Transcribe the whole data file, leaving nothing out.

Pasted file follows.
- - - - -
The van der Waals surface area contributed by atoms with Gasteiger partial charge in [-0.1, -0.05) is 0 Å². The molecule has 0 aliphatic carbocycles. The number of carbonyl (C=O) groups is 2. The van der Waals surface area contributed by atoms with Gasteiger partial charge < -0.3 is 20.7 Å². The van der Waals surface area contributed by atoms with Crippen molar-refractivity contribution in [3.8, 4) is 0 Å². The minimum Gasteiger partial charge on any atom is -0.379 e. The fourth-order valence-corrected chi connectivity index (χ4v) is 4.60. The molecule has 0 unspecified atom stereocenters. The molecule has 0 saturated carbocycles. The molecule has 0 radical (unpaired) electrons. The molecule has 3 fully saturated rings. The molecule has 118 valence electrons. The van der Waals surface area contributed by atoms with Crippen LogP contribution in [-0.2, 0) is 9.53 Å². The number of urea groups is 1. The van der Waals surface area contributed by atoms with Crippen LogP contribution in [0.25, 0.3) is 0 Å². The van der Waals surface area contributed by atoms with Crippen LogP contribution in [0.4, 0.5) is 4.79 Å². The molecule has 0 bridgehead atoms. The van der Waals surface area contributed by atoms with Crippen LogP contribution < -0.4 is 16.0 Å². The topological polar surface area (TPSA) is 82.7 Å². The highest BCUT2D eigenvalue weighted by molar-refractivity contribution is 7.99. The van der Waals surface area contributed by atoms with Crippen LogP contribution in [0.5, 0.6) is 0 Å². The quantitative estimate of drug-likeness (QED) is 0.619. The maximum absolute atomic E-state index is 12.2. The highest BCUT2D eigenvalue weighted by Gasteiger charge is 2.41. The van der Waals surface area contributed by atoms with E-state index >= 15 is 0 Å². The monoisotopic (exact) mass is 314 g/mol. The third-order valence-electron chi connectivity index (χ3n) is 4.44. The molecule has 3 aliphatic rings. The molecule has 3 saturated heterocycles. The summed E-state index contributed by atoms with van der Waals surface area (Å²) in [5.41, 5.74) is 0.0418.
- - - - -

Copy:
The van der Waals surface area contributed by atoms with Gasteiger partial charge in [-0.1, -0.05) is 0 Å². The molecule has 0 aliphatic carbocycles. The number of carbonyl (C=O) groups is 2. The van der Waals surface area contributed by atoms with Gasteiger partial charge < -0.3 is 20.7 Å². The van der Waals surface area contributed by atoms with Crippen molar-refractivity contribution in [3.8, 4) is 0 Å². The minimum Gasteiger partial charge on any atom is -0.379 e. The fourth-order valence-corrected chi connectivity index (χ4v) is 4.60. The molecule has 0 unspecified atom stereocenters. The molecule has 0 saturated carbocycles. The molecule has 0 radical (unpaired) electrons. The molecule has 3 fully saturated rings. The molecule has 118 valence electrons. The van der Waals surface area contributed by atoms with Crippen LogP contribution in [-0.2, 0) is 9.53 Å². The number of urea groups is 1. The van der Waals surface area contributed by atoms with Crippen LogP contribution in [0.25, 0.3) is 0 Å². The van der Waals surface area contributed by atoms with Crippen LogP contribution in [0.4, 0.5) is 4.79 Å². The molecule has 0 bridgehead atoms. The van der Waals surface area contributed by atoms with Crippen LogP contribution < -0.4 is 16.0 Å². The topological polar surface area (TPSA) is 82.7 Å². The highest BCUT2D eigenvalue weighted by molar-refractivity contribution is 7.99. The van der Waals surface area contributed by atoms with Crippen LogP contribution in [0.5, 0.6) is 0 Å². The quantitative estimate of drug-likeness (QED) is 0.619. The maximum absolute atomic E-state index is 12.2. The highest BCUT2D eigenvalue weighted by Gasteiger charge is 2.41. The van der Waals surface area contributed by atoms with E-state index >= 15 is 0 Å². The monoisotopic (exact) mass is 314 g/mol. The third-order valence-electron chi connectivity index (χ3n) is 4.44. The molecule has 3 aliphatic rings. The molecule has 3 saturated heterocycles. The summed E-state index contributed by atoms with van der Waals surface area (Å²) in [5.41, 5.74) is 0.0418.